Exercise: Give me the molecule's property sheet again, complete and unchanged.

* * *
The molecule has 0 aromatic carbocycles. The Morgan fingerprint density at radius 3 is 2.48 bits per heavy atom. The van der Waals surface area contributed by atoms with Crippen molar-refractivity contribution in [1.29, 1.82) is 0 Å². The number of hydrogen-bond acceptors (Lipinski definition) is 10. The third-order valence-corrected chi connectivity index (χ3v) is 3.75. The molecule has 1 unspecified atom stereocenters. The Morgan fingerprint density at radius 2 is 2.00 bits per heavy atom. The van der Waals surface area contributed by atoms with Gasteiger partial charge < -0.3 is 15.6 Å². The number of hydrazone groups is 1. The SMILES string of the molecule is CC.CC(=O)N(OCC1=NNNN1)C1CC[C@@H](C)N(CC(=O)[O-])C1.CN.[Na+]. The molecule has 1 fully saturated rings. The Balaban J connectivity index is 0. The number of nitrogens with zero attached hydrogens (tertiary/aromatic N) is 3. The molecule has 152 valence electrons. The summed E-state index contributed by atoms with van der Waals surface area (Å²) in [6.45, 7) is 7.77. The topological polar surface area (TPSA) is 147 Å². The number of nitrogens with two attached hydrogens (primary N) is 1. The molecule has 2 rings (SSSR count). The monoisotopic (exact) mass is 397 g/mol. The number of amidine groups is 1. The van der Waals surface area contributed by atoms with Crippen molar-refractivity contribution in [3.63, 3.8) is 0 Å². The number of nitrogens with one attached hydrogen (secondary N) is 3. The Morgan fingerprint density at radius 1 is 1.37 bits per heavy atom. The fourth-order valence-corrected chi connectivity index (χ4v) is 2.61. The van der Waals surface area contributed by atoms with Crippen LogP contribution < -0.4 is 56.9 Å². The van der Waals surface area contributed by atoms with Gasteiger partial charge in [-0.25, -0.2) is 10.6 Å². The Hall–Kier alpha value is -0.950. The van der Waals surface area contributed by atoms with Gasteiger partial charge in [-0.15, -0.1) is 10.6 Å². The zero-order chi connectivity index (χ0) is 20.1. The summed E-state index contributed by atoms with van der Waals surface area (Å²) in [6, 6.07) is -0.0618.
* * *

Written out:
The molecule has 0 aromatic carbocycles. The Morgan fingerprint density at radius 3 is 2.48 bits per heavy atom. The van der Waals surface area contributed by atoms with Crippen molar-refractivity contribution in [1.29, 1.82) is 0 Å². The number of hydrogen-bond acceptors (Lipinski definition) is 10. The third-order valence-corrected chi connectivity index (χ3v) is 3.75. The molecule has 1 unspecified atom stereocenters. The Morgan fingerprint density at radius 2 is 2.00 bits per heavy atom. The van der Waals surface area contributed by atoms with Gasteiger partial charge < -0.3 is 15.6 Å². The number of hydrazone groups is 1. The SMILES string of the molecule is CC.CC(=O)N(OCC1=NNNN1)C1CC[C@@H](C)N(CC(=O)[O-])C1.CN.[Na+]. The molecule has 1 fully saturated rings. The Balaban J connectivity index is 0. The number of nitrogens with zero attached hydrogens (tertiary/aromatic N) is 3. The molecule has 152 valence electrons. The summed E-state index contributed by atoms with van der Waals surface area (Å²) in [6.45, 7) is 7.77. The topological polar surface area (TPSA) is 147 Å². The number of nitrogens with two attached hydrogens (primary N) is 1. The molecule has 2 rings (SSSR count). The monoisotopic (exact) mass is 397 g/mol. The number of amidine groups is 1. The van der Waals surface area contributed by atoms with Crippen molar-refractivity contribution in [3.63, 3.8) is 0 Å². The number of nitrogens with one attached hydrogen (secondary N) is 3. The Morgan fingerprint density at radius 1 is 1.37 bits per heavy atom. The fourth-order valence-corrected chi connectivity index (χ4v) is 2.61. The van der Waals surface area contributed by atoms with Crippen LogP contribution < -0.4 is 56.9 Å². The van der Waals surface area contributed by atoms with Gasteiger partial charge in [-0.25, -0.2) is 10.6 Å². The Hall–Kier alpha value is -0.950. The van der Waals surface area contributed by atoms with Gasteiger partial charge in [-0.15, -0.1) is 10.6 Å². The zero-order chi connectivity index (χ0) is 20.1. The summed E-state index contributed by atoms with van der Waals surface area (Å²) in [6, 6.07) is -0.0618.